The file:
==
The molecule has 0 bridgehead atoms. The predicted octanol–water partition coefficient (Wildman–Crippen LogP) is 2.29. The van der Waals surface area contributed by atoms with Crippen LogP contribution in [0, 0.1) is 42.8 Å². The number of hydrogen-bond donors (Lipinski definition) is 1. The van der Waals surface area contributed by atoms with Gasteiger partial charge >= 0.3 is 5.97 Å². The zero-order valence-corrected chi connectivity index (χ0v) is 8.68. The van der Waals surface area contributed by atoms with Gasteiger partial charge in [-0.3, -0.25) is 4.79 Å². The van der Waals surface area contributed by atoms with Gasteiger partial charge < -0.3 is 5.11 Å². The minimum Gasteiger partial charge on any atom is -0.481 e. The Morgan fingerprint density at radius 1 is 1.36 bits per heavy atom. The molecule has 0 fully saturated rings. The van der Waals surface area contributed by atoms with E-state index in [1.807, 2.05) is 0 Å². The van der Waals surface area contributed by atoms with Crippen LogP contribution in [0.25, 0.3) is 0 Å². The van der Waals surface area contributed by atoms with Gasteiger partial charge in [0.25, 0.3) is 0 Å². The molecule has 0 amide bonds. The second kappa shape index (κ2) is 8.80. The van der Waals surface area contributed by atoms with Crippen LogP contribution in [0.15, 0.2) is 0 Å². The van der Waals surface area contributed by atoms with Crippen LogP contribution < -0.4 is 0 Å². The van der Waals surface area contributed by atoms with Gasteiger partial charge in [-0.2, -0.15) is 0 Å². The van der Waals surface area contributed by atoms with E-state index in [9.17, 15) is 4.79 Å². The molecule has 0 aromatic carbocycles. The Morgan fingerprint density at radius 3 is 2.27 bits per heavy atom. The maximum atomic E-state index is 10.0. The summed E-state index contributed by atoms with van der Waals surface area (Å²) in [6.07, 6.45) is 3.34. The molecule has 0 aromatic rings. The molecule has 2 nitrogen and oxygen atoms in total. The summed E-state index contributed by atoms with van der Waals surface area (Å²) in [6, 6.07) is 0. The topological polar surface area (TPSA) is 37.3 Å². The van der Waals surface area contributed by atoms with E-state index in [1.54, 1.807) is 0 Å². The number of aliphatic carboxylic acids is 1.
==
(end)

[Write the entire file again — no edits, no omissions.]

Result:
The molecule has 0 bridgehead atoms. The predicted octanol–water partition coefficient (Wildman–Crippen LogP) is 2.29. The van der Waals surface area contributed by atoms with Crippen LogP contribution in [0, 0.1) is 42.8 Å². The number of hydrogen-bond donors (Lipinski definition) is 1. The van der Waals surface area contributed by atoms with Gasteiger partial charge >= 0.3 is 5.97 Å². The zero-order valence-corrected chi connectivity index (χ0v) is 8.68. The van der Waals surface area contributed by atoms with Gasteiger partial charge in [-0.3, -0.25) is 4.79 Å². The van der Waals surface area contributed by atoms with Gasteiger partial charge < -0.3 is 5.11 Å². The minimum Gasteiger partial charge on any atom is -0.481 e. The Morgan fingerprint density at radius 1 is 1.36 bits per heavy atom. The molecule has 0 fully saturated rings. The van der Waals surface area contributed by atoms with E-state index in [1.807, 2.05) is 0 Å². The van der Waals surface area contributed by atoms with Crippen LogP contribution in [0.25, 0.3) is 0 Å². The van der Waals surface area contributed by atoms with Gasteiger partial charge in [0.25, 0.3) is 0 Å². The molecule has 0 amide bonds. The second kappa shape index (κ2) is 8.80. The van der Waals surface area contributed by atoms with Crippen LogP contribution in [0.15, 0.2) is 0 Å². The van der Waals surface area contributed by atoms with Crippen LogP contribution < -0.4 is 0 Å². The van der Waals surface area contributed by atoms with Gasteiger partial charge in [-0.2, -0.15) is 0 Å². The van der Waals surface area contributed by atoms with E-state index in [9.17, 15) is 4.79 Å². The molecule has 0 aromatic carbocycles. The Morgan fingerprint density at radius 3 is 2.27 bits per heavy atom. The maximum atomic E-state index is 10.0. The summed E-state index contributed by atoms with van der Waals surface area (Å²) in [6.07, 6.45) is 3.34. The molecule has 0 aromatic rings. The molecule has 2 nitrogen and oxygen atoms in total. The summed E-state index contributed by atoms with van der Waals surface area (Å²) in [6, 6.07) is 0. The topological polar surface area (TPSA) is 37.3 Å². The van der Waals surface area contributed by atoms with E-state index in [1.54, 1.807) is 0 Å². The number of aliphatic carboxylic acids is 1.